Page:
If you don't read Newsday, you might not know (I didn't until this week) that Rudy Giuliani was an original member of the Iraq Study Group—the blue-ribbon commission co-chaired by James Baker and Lee Hamilton—but he was forced out after failing to show up for any of the panel's meetings.
The day after the Newsday story appeared, Giuliani explained that he'd started thinking about running for president, and his presence on the panel might give it a political spin. "It didn't seem that I'd really be able to keep the thing focused on a bipartisan, nonpolitical resolution," he said.
The more likely reason for Giuliani's no-shows is much plainer—money. Craig Gordon, the Newsday reporter who wrote the story in the Long Island paper's June 19 edition, discovered that on the three days of meetings that Giuliani missed (before quitting), he was out of town, delivering highly lucrative speeches.
On April 12, 2006, he was giving a keynote address at an economics conference in South Korea for a fee of $200,000. On May 18, he was giving a speech on leadership in Atlanta for $100,000.
At that point, Baker gave Giuliani an ultimatum: Start showing up for sessions, or quit. On May 24, he quit, noting in a letter (provided to Gordon) that prior commitments prevented him from giving the panel his "full and active participation." (He was replaced by former Attorney General Edwin Meese, a puzzling choice for the job; maybe he was the only public figure Baker could find on such short notice. According to someone I know who attended one session, the elderly Meese "was barely conscious.")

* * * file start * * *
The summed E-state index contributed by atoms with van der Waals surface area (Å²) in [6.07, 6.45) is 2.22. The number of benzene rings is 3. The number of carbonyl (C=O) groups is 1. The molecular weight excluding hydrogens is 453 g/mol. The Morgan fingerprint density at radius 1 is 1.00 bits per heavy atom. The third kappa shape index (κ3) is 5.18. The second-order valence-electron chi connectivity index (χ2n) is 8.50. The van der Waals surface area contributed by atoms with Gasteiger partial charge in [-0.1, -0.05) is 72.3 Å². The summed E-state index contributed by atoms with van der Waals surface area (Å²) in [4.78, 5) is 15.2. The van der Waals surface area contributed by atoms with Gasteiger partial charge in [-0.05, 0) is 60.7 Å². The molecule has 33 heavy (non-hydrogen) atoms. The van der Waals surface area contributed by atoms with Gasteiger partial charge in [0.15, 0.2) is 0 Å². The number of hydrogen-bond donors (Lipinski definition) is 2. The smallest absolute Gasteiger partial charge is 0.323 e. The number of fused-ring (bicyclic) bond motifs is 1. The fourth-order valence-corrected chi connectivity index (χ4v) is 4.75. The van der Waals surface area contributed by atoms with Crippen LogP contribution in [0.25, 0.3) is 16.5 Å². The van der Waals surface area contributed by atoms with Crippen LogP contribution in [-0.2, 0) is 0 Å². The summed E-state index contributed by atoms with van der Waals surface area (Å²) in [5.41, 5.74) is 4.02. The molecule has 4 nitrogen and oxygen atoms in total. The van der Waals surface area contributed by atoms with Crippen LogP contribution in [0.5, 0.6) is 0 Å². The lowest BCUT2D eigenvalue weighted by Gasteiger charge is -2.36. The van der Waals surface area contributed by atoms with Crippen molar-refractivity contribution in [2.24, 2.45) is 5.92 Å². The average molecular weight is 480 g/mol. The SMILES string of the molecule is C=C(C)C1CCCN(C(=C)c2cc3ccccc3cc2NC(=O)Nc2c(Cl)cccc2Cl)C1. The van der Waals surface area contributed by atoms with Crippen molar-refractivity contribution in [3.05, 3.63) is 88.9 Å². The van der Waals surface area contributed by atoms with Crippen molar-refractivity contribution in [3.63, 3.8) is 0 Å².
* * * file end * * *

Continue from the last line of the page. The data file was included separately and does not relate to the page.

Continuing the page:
Meanwhile, Giuliani was raking in exorbitant speaking fees around this time—according to Gordon, $11.4 million in the course of 14 months, $1.7 million for 20 speeches during the monthlong period that coincided with the Baker-Hamilton sessions.
Not that there's anything wrong with that. I doubt that I would have forgone six figures of easy income for the privilege of yakking about Iraq with a roomful of graybeards all day long. Then again, I wasn't about to run for president—the highest office of publicservice—on a résumé bereft of a single foreign-policy credential.
Rudy's choice—to go for the money—speaks proverbial volumes about his priorities.
His explanation for dropping out—that his impending run for the presidency would tarnish the panel's apolitical character—is dubious, to say the least.
First, it's not as if he signed up for the panel, then decided to run for president. He'd been set to run for months, if not years. (He seriously considered the idea—even gave a couple of fund-raising speeches in New Hampshire—as far back as late 1999.)